Philip, who had been in the construction sector, is a commercial diver. During the downturn in 2008 we started looking at different options. We came up with the idea of a diving contracting business. We investigated it and started into it. It was due to necessity for Philip to spread his wings from house building.
How did you initially fund your business?
It was our own funding and AIB backing. We had to buy a lot of expensive commercial diving equipment, and we funded that ourselves. As it expanded, we got leasing and overdraft facilities.
Have you diversified your offering from your original focus or set up other businesses?
When we started out, we were looking at underwater work. Since we have taken on our engineer, we do a lot of overwater engineering surveying as well. We have worked for British Rail on a number of bridge inspections. A certain amount of our work is associated with water, but it’s overwater as well as underwater. We have diversified.
What have been the highlights to date?
Watching the company grow from nothing to one of the foremost diving companies in Ireland.
What’s the bravest step you’ve made in relation to your business?
The bravest step so far has been trying to keep up with the expansion. It has taken off at such a rate that to keep up with it was a brave step. At the moment we’re expanding into the UK. We have a sales man who looks after Ireland, and he’s now moving to the UK to look after that for us also.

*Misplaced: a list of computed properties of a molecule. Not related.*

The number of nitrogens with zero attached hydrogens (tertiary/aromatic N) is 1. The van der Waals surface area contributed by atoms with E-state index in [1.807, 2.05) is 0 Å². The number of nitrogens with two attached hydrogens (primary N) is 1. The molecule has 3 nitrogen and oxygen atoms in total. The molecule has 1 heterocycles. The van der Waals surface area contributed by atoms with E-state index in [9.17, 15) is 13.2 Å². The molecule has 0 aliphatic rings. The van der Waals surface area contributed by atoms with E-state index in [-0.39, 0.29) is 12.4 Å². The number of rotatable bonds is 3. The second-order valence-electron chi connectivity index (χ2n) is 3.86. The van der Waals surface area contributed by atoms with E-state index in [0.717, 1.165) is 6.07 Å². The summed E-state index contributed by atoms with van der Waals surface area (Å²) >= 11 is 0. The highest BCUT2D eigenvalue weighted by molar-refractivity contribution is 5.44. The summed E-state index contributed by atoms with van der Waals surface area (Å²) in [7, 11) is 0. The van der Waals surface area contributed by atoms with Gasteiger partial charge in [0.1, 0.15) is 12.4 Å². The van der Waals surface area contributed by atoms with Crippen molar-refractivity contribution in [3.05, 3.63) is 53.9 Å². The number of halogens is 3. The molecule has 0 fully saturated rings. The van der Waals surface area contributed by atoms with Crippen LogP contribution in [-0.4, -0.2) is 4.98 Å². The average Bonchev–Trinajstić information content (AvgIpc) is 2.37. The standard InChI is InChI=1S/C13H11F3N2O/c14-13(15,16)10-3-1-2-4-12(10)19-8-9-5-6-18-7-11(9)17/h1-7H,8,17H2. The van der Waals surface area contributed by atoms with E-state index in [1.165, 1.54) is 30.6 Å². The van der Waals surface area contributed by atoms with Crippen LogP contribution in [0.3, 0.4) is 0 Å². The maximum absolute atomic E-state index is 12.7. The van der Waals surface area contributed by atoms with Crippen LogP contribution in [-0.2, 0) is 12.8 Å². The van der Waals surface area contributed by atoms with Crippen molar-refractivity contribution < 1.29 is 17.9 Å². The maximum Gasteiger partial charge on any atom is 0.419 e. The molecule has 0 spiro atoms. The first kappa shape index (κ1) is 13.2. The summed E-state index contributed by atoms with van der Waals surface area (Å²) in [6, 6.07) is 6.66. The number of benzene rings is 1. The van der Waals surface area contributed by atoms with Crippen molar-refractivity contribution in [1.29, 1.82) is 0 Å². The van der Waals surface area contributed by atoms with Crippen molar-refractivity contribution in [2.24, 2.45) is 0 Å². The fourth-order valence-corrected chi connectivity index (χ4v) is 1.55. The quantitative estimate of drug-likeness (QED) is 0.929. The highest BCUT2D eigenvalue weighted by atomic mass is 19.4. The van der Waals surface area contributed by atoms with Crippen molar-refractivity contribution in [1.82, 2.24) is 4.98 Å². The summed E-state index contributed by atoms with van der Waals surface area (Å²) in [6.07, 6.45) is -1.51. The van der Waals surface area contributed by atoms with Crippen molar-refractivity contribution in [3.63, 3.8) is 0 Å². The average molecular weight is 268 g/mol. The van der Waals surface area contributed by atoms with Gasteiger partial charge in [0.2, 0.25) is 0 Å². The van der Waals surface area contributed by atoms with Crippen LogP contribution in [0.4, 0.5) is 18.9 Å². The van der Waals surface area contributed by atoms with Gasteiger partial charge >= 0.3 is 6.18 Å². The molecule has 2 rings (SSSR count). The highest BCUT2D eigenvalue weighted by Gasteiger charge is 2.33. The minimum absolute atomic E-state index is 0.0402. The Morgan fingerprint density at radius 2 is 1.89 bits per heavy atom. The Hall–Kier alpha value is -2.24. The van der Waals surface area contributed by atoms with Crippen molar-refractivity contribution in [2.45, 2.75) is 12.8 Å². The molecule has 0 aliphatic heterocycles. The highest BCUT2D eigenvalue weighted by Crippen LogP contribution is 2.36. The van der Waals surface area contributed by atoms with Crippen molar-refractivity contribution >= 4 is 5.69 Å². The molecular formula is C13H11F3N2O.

What’s your favourite part of being a business owner/entrepreneur?
Watching it being successful. The money doesn’t come into it; it’s the success end of it.
How do you achieve a work-life balance?
I actually find the work so enjoyable that I find it hard to get away from it. I am a bit of a workaholic and sometimes I have to say, “I have to leave this and do something.” It’s a struggle. Even at the weekend the phone rings, there’s always something going on. I try and get away on my motorbike, or for a hill walk, on the weekends.
Are you inspired by any business figures or success stories?
I admire anyone who is successful. I love watching people being successful, for example, businesses I have dealt with. Anyone who gets on in life and has initiative to work, I admire.